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The Grace of Lent

Updated: Apr 2, 2019

Lent is about more than just fasting, prayer and almsgiving. Lent is a time of extraordinary grace. When we fast and do penance, we are meant to grow in virtue, in preparation of the coming Passion, Death and Resurrection of Our Lord. This is so we can receive more grace when the Great Feast is celebrated, which in turn causes us to grow in holiness, so that we can be more like Jesus and have more room for him in our souls.

Grace is available all year round but it is intensified during Lent. It is the time to give up something that really matters, like a vice, which gets in the way of our holiness. This could be impatience, anger, or something else.

We overcome a vice through praying, through recalling our past failures and what caused them, then giving them all up to God. Think of how we should have acted in that situation and ask for the grace to do better.

Pray for the virtue we are trying to grow in and choose penances to help us grow in that virtue. For example, for the virtue of patience, choose slower traffic lanes, longer queues, etc. to cultivate tolerance for whatever evil is bothering us and wait for it to pass with a steady mind. Tell ourselves it is so we can grow in patience. That way, when God gives us temptations to disturb our patience, we will be able to remain calm.

For the vice of unjust or immoderate anger, the countering virtue is meekness. This is a part of the virtue of temperance: the moderation of desire for greater pleasures for the preservation of self and species. Food and drink form part of these desires and are something that can be moderated. Penance here involves mortifying ourselves through food and drink, by not eating and drinking what we want, whenever we want. Sacrificing food and drink allows us to grow in temperance, and therefore in meekness. Tell ourselves we are doing it for the virtue of temperance to conquer anger.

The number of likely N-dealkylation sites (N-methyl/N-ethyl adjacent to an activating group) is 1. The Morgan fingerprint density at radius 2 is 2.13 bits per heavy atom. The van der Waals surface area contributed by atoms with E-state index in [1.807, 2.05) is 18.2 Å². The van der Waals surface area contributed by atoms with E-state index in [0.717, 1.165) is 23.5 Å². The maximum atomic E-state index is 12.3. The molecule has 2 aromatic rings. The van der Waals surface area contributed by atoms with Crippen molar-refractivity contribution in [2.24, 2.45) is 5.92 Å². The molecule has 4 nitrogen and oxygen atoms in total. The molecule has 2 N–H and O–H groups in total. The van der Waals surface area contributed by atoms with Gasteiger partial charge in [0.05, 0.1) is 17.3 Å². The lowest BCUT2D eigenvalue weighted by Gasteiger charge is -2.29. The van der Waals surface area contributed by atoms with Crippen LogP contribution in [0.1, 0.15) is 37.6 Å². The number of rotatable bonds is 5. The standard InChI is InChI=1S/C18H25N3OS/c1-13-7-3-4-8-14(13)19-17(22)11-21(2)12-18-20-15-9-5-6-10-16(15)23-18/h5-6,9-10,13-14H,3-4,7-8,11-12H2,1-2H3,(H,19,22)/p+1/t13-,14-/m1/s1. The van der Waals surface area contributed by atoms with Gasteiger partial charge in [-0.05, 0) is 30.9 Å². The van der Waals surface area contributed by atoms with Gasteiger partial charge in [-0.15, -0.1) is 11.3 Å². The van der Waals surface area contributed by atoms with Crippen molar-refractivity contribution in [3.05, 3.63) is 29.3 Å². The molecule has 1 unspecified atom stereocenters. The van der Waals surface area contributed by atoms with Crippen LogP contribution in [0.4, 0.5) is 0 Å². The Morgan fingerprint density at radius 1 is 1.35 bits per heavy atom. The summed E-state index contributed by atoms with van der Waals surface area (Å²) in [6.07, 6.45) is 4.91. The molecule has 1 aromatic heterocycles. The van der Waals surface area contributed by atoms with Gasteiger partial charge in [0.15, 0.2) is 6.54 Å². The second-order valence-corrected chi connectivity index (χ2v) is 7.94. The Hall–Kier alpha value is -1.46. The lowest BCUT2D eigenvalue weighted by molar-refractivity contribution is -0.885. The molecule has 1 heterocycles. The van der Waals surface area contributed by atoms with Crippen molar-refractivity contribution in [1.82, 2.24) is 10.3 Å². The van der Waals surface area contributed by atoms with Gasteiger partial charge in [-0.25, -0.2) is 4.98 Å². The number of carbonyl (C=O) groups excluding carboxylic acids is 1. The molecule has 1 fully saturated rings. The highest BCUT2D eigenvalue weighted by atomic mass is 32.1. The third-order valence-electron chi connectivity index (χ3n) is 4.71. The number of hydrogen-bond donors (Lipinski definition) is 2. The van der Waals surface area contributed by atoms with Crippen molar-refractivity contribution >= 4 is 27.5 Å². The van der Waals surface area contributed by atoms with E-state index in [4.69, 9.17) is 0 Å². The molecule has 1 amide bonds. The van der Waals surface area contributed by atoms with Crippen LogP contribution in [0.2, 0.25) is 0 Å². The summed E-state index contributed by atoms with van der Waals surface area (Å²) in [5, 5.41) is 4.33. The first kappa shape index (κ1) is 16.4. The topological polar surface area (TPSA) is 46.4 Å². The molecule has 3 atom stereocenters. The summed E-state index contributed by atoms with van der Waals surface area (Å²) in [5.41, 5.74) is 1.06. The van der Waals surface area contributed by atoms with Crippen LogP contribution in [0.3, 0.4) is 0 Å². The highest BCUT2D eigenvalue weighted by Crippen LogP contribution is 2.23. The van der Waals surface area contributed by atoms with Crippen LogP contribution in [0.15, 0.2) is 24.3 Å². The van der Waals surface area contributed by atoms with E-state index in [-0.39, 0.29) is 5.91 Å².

Temperance helps us to govern other temptations, such as gluttony. For this vice, regularly give up something small and different each month of the year, perhaps drink only water one month, give up chocolate instead the next month, etc. The big grace comes from regular fasting throughout the year. Saint John Vianney, the Curé of Ars, said that "The Devil hates nothing more than fasting", which is a splendid reason to do it. The Church defines fasting as "two small meals that don't make a regular meal, plus a regular meal". Even harder, eat just what we need to get from one meal to another, without making ourselves ill or leading to other sins, but make real sacrifices. Tell ourselves we are doing it for the virtue of temperance to conquer gluttony.

The goal is to build virtue over time. The repetition of penances builds good, strong habits and this helps us resist anything we may face in times of temptation.

For the complete Sensis Fidelium homily on Growing in Virtue by Small, Sustained Mortifications, click here to watch the YouTube video.



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